ENSafrica ENSight | 6 February 2019

FSC sheds some light on changes brought to the Mauritian global business sector

by Xavier Koenig

The Mauritian Government announced in its 2018-2019 budget speech major changes to be brought to the Mauritian Financial Services sector which were then confirmed within the enactment of the Finance (Miscellaneous Provisions) Act, 2018 on 9 August 2018. This was the result of intense pressure in recent years for Mauritius to align itself with global norms and transparency standards. 

We previously reported that the Financial Services Act, 2007 (the “Act”) was amended so as to repeal the regime of Category 2 Global Business (subject to transitional provisions), with all Category 2 Global Business Licences lapsing on 30 June 2021 and no new applications for Category 2 Global Business Licences being entertained by the Financial Services Commission (“FSC”) as from 1 January 2019 (existing Category 2 Global Business Licences would have to surrender their licence and be converted to Authorised Companies). The regime of Category 1 Global Business was replaced by the Global Business Licence (a Category 1 Global Business Licence being valid on 30 June 2021, will, after 30 June 2021, be deemed to be a Global Business Licence). 

Section 71(1) of the Act, which entered into force on 1 January 2019, provides as follows:

“Subject to this section and to section 71A, where the majority of shares or voting rights or the legal or beneficial interest in a resident corporation, other than a bank licensed by the Bank of Mauritius and such other corporation as may be specified in FSC Rules, are held or controlled, as the case may be, by a person who is not a citizen of Mauritius and such corporation proposes to conduct or conducts business principally outside Mauritius or with such category of persons as may be specified in FSC Rules, it shall apply to the Commission for a Global Business Licence. (…)
'resident corporation' means a company incorporated or registered under the Companies Act, a société or partnership registered in Mauritius, a trust or any other body of persons established under the laws of Mauritius.” (our emphasis)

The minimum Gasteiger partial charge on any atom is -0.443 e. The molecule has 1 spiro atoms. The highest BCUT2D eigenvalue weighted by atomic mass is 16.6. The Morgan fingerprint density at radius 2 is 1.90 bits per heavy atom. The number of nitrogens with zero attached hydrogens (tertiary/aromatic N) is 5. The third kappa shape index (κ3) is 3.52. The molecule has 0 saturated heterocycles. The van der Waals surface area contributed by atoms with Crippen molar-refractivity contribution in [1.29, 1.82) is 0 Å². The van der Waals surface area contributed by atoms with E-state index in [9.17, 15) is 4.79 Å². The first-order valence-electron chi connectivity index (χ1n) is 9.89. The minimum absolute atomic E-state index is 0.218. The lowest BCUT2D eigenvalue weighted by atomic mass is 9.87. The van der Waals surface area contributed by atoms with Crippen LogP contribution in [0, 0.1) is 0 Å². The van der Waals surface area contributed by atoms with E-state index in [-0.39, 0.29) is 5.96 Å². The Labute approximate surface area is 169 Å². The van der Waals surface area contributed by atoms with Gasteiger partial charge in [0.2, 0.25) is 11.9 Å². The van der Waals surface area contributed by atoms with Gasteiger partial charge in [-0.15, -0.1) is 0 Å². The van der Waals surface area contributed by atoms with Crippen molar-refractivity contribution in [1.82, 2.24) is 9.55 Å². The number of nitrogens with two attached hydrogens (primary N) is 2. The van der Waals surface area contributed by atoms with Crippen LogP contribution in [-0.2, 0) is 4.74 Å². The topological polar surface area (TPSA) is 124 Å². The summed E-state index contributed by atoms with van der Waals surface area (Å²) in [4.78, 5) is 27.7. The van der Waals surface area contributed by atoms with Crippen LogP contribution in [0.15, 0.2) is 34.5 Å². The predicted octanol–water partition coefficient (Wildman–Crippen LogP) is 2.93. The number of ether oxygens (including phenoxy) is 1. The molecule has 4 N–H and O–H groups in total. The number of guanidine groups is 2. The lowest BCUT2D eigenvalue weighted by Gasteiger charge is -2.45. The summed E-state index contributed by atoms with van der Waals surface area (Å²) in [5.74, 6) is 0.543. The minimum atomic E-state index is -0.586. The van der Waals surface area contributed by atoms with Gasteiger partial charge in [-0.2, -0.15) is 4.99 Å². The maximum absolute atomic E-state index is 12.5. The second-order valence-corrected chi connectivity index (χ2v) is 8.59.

We mentioned in our previous communication that the above could have impacted on the domestic company regime in Mauritius whereby non-citizens who were previously using Mauritius to carry out their offshore activities through a domestic company would arguably be required to apply to the FSC for a Global Business Licence with all the conditions of substance attached to it.

We are pleased to announce that the FSC has published new rules under section 71 and 93 of the Act to shed some light on this concept of “resident corporation” which provides that for the purposes of section 71(1) of the Act, the following specified resident corporations will not be required to apply for a Global Business Licence:

  • a resident corporation incorporated or established on or before 31 December 2018 and which did not hold a Category 1 or Category 2 Global Business Licence on or before 31 December 2018;
  • a resident corporation incorporated or established after 31 December 2018 and which has, among its investors or proposed investors, development financial institutions, multilateral agencies or sovereign funds, provided that the resident corporation has been granted an approval by the FSC on such terms and conditions as FSC thinks fit;
  • a trust established under the Trust Act governed by the laws of Mauritius; or
  • a foundation established or registered in Mauritius under the Foundations Act.

For more information, please contact:

 

Xavier Koenig

ENSafrica | Mauritius | executive
xkoenig@ENSafrica.com
cell: +230 5745 9353

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